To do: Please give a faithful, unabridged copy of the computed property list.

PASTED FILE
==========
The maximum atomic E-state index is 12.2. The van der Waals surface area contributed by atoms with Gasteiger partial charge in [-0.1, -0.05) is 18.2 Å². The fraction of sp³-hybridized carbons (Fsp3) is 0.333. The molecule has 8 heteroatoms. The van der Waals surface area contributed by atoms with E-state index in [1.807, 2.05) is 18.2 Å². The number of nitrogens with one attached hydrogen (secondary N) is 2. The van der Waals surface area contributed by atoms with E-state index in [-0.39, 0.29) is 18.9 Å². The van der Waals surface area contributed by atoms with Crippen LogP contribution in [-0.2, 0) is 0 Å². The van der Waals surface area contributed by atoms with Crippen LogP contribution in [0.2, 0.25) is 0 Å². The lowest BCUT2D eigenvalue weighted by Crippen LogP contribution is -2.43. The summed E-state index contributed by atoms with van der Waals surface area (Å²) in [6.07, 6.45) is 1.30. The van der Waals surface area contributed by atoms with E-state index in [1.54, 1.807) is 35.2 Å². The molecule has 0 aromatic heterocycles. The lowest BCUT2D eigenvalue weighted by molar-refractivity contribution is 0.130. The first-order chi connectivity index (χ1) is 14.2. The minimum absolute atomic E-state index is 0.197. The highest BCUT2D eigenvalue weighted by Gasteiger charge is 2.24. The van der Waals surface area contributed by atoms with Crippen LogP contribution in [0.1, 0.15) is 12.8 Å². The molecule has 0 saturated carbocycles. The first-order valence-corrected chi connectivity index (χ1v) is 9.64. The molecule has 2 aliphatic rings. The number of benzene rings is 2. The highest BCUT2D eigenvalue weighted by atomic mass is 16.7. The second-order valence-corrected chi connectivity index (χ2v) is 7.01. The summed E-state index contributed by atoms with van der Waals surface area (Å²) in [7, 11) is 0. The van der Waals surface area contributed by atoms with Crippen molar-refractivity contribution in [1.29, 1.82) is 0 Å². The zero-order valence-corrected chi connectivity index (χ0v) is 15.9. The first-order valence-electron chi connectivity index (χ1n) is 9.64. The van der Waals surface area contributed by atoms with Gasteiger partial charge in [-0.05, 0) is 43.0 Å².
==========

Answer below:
The maximum atomic E-state index is 12.2. The van der Waals surface area contributed by atoms with Gasteiger partial charge in [-0.1, -0.05) is 18.2 Å². The fraction of sp³-hybridized carbons (Fsp3) is 0.333. The molecule has 8 heteroatoms. The van der Waals surface area contributed by atoms with E-state index in [1.807, 2.05) is 18.2 Å². The number of nitrogens with one attached hydrogen (secondary N) is 2. The van der Waals surface area contributed by atoms with E-state index in [-0.39, 0.29) is 18.9 Å². The van der Waals surface area contributed by atoms with Crippen LogP contribution in [-0.2, 0) is 0 Å². The van der Waals surface area contributed by atoms with Crippen LogP contribution in [0.2, 0.25) is 0 Å². The lowest BCUT2D eigenvalue weighted by Crippen LogP contribution is -2.43. The summed E-state index contributed by atoms with van der Waals surface area (Å²) in [6.07, 6.45) is 1.30. The van der Waals surface area contributed by atoms with E-state index in [1.54, 1.807) is 35.2 Å². The molecule has 0 aromatic heterocycles. The lowest BCUT2D eigenvalue weighted by molar-refractivity contribution is 0.130. The first-order chi connectivity index (χ1) is 14.2. The minimum absolute atomic E-state index is 0.197. The highest BCUT2D eigenvalue weighted by Gasteiger charge is 2.24. The van der Waals surface area contributed by atoms with Crippen LogP contribution in [0.1, 0.15) is 12.8 Å². The molecule has 0 saturated carbocycles. The first-order valence-corrected chi connectivity index (χ1v) is 9.64. The molecule has 2 aliphatic rings. The number of benzene rings is 2. The highest BCUT2D eigenvalue weighted by atomic mass is 16.7. The second-order valence-corrected chi connectivity index (χ2v) is 7.01. The summed E-state index contributed by atoms with van der Waals surface area (Å²) in [7, 11) is 0. The van der Waals surface area contributed by atoms with Crippen molar-refractivity contribution in [1.29, 1.82) is 0 Å². The zero-order valence-corrected chi connectivity index (χ0v) is 15.9. The first-order valence-electron chi connectivity index (χ1n) is 9.64. The van der Waals surface area contributed by atoms with Gasteiger partial charge in [-0.05, 0) is 43.0 Å².